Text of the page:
So, now that Riley’s dad and I are officially done with our divorce, and have our co-parenting schedule down – I have a few more hours a week to do things on my own (darkness and lightness combined) including this pictureless (except for the Hubble image) blog post. Los Angeles is home to the TV show, Insecure. I love this show, and I love Los Angeles. And I love Issa Rae and Yvonne Orji – women who are amazing. Los Angeles is home to the bookstore, Eso Won Books where I saw a signed copy of Pete Souza‘s Obama: An Intimate Portrait book in the store and I smiled. The Los Angeles Dodgers, are yes, in Los Angeles! Do you know that they have a reading initiative? It’s called LA Reads. LAPL also has a Summer Reading Challenge.
Ok, let’s talk about the light of the universe. . .Los Angeles is home to JPL! I went to a NASA Social there in November 2013, where I met up with a bunch of people I had never met before but we all kind of knew each other through Twitter. These people include, Lyle Tavernier, Dasha Ginzbourg and Sheldon Thomas and many others. I also saw Reading Rainbow’s Levar Burton there! I’ve been back multiple times to JPL, for free lectures. There are so many events happening in Los Angeles, you could do something different every day of the week all year long.
California is home to Twitter, where along with awful news from the darkness of the cesspool dumpster fire that we currently live in, I also get to see rays of light from random people and handles I follow. These include: Brainpicker, Colossal, BoredPanda, RidingRobots (who I met at the NASA Social!), BurritoJustice (also in California!).
UCSC is in Northern California, where I went to school for my undergraduate degree in Language Studies (where exactly 20 years ago I spent the Spring Quarter in Nîmes, France). It is also one of the places where Jessica Love, the author and illustrator of Julián Is A Mermaid went to school- a beautiful book we recently got at a library visit! From UCSC, I traveled to Kazo, Saitama Japan, to teach English and fall in love with cat cafés.
Cat Cafes! One day I will run a catcafe, or an international children’s bookstore that carries books in every language so kids can read books in L.A. with their grandparents that come from all over the world. In that vein, LAPL offers info about immigration and citizenship with their New Americans Initiative! Talk about sparks of light: generations of people who love books, cats and kid lit will illuminate any dark place! Last time I was in Tokyo, I visited Cat Cafeねころび (Nekorobi) and have been forever changed. When I lived in Cavaillon, France, I spent a lot of time in the Médiathèque – and was always grateful from a break from reading in French with their selection of books in English.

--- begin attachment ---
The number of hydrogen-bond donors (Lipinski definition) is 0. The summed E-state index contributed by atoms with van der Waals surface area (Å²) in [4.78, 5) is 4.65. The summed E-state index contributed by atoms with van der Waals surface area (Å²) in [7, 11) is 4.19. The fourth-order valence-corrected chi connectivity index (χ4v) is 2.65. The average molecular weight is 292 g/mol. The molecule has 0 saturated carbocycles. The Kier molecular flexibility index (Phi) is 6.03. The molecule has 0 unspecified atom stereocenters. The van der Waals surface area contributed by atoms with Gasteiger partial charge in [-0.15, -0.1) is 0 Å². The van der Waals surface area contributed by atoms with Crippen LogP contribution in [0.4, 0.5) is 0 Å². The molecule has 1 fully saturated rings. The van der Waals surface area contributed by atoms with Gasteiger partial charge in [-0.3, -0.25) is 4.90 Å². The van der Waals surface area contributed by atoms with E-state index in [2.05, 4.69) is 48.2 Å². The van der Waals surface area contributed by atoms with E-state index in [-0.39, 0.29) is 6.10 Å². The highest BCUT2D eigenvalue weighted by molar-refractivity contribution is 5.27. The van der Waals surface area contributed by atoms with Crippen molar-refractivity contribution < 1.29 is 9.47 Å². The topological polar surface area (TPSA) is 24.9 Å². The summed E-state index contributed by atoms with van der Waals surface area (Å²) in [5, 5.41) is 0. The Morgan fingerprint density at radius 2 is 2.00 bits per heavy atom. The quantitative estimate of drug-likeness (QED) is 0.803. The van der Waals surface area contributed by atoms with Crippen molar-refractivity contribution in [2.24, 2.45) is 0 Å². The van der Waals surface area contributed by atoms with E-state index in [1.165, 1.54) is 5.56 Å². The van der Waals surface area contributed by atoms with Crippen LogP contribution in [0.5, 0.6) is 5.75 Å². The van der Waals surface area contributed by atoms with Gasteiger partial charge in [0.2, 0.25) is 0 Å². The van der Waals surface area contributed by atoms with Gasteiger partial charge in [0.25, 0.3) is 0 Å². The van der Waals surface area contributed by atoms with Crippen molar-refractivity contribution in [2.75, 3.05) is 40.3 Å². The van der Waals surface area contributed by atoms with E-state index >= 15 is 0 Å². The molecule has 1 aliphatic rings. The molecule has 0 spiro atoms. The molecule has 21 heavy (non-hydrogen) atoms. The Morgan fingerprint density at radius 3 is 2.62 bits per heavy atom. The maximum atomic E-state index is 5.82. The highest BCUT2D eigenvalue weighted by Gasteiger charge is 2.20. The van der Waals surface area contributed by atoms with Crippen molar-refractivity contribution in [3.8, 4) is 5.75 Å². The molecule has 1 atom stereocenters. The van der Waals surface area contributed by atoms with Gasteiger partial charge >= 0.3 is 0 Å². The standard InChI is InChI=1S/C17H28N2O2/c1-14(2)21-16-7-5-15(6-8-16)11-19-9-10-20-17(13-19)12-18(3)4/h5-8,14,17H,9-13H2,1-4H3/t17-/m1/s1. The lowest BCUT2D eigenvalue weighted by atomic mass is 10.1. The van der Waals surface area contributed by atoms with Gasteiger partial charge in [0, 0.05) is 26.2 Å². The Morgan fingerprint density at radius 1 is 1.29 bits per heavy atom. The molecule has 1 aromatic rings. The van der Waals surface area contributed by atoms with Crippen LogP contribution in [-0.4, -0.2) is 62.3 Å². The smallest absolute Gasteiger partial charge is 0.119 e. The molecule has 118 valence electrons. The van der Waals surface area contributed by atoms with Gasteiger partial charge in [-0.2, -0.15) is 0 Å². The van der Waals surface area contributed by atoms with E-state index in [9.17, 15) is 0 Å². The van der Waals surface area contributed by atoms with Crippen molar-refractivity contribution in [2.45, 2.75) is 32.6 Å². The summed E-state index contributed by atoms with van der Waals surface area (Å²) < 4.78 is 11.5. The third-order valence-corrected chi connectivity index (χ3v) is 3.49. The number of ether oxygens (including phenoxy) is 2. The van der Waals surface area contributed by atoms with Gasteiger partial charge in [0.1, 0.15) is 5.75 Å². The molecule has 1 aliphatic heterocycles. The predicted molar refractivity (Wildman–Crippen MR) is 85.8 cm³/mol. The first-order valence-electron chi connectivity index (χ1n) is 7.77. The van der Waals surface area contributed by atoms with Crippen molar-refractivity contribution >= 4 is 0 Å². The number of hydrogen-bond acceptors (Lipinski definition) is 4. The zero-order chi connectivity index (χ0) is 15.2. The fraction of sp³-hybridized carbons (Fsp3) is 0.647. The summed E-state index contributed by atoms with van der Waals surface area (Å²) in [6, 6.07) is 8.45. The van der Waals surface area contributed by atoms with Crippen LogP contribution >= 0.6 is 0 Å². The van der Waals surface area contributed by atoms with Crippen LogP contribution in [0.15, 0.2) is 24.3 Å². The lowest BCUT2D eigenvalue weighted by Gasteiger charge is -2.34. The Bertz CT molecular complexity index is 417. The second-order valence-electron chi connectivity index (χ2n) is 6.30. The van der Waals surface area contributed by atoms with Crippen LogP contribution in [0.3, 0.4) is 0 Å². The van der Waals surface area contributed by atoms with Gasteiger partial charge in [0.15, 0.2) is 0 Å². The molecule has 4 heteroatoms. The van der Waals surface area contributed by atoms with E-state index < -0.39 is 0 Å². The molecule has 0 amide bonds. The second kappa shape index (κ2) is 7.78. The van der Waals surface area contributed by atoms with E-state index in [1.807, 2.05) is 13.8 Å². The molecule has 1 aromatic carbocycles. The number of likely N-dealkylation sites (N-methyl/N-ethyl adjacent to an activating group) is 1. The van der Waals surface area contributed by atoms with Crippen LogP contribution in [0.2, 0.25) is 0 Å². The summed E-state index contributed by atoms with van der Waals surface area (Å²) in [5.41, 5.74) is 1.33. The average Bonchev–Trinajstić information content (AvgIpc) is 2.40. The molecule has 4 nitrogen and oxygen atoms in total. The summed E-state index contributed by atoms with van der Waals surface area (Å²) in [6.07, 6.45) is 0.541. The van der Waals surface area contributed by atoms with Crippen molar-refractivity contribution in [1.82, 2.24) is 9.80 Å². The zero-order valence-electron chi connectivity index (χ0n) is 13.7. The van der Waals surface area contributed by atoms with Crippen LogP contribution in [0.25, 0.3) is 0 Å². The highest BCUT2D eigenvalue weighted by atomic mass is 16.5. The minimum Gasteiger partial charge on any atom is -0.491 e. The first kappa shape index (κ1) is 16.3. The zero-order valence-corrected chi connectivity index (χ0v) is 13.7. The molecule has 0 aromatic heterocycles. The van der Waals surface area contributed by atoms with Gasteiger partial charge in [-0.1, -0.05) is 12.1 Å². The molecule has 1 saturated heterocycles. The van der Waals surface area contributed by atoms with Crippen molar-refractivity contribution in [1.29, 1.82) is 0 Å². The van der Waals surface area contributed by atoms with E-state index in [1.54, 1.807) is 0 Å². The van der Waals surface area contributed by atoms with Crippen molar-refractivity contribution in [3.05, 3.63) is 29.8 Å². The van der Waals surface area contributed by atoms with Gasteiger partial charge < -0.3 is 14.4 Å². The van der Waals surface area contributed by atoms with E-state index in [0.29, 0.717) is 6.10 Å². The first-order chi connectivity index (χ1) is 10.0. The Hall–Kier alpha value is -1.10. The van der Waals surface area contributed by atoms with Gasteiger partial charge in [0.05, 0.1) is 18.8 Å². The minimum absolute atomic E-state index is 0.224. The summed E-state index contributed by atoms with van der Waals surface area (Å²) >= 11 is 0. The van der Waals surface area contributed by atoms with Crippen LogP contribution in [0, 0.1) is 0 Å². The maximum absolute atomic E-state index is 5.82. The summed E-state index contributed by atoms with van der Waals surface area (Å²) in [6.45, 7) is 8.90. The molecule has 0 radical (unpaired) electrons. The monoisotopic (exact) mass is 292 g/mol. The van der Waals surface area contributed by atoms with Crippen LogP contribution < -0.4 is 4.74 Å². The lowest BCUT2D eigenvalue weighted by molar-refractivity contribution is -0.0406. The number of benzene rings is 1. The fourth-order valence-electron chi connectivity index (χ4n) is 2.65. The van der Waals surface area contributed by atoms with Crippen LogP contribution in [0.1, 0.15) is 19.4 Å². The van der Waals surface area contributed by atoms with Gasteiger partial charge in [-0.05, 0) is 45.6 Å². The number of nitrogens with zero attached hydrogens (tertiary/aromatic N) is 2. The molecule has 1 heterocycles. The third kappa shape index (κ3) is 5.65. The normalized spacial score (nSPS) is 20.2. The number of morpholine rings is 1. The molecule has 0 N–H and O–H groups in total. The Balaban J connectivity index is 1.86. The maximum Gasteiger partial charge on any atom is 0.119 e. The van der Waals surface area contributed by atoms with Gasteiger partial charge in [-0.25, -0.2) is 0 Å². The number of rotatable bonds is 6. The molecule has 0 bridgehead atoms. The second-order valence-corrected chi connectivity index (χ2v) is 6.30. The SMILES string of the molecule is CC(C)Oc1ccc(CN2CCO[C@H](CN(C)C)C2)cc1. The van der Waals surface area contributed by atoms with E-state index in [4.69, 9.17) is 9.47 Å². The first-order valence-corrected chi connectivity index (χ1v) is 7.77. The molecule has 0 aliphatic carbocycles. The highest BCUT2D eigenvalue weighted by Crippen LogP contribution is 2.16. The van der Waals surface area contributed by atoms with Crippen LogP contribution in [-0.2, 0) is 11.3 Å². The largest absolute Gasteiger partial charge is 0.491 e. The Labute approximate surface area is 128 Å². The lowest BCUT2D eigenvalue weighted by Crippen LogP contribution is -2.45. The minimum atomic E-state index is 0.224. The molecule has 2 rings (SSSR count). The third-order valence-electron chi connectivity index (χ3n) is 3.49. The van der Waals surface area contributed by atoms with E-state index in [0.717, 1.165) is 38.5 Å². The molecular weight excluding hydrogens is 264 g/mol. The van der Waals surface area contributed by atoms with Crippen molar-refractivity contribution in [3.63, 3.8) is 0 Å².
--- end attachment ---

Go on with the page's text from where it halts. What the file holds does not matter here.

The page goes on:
Los Angeles is also home to CSUN, where I got my graduate degree in Communication Disorders and Sciences, Speech Language Pathology. One of the first professional conventions I went to was in Los Angeles in 2003, called the CSUN Assistive Technology Conference. I really saw what goodness could come from Augmentative Alternative Communication systems. Maybe this is why I love emojis so much – maybe a universal picture icon like emojis was the logical leap from picture system ideas like Bliss Symbols. The ASHA (American Speech-Language-Hearing Association) Convention was in Los Angeles just last year in 2017, so I got to geek out in person, and not just by reading other people’s tweets as I sometimes do now with conferences I cannot attend – or even conferences that are not exactly part of my profession but I can snoop in on thanks the interwebz.
Remember I was talking about Her Highness the Duchess of Sussex? Her coat of arms that represents communication and the power of words? This is what I love! And love is a spark of light. Remember I talked about the NASA Social? Well, I read Col. Chris Hadfield‘s book An Astronaut’s Guide To Life on Earth (which he signed at a book signing in the Los Angeles Barnes and Noble at the Grove) and listened to his recent talk about international communication. Two totally different people in different worlds, who do similar things. Communicate with people all the time to find some common ground.
Isn’t that what we all do? Or try to do? Isn’t the world a smaller place now that we can get in contact with virtually anyone through social media and the Internet? We all try to communicate with each other. We all are trying to find light in the darkness. We are all trying to make some sort of human contact with other people who we share time with on this tiny planet of ours. Books help us find light – even when you’re stuck in a hospital bed.
Our time is too short to get swallowed up in the shadows. I get sucked into the sadness just as much as you all do (rest in peace Artax from the Neverending Story), but I really try to hold onto what connects us all. Public libraries help us do just that. LAPL and all libraries all across the world (see WorldCat!) help us be better to each other. Through books! Also see Carl Sagan’s take on The Library of Alexandria. I want my daughter Riley to see that our world has just as much light as it has darkness. I leave you with the sounds of Radiolab, The Dark Side of Earth and other brightness found through LAPL online classes and LAPL E-Media and Digital Content.
Here’s to libraries and finding the sparks of light in the dark. Go visit your local public library and help be the light.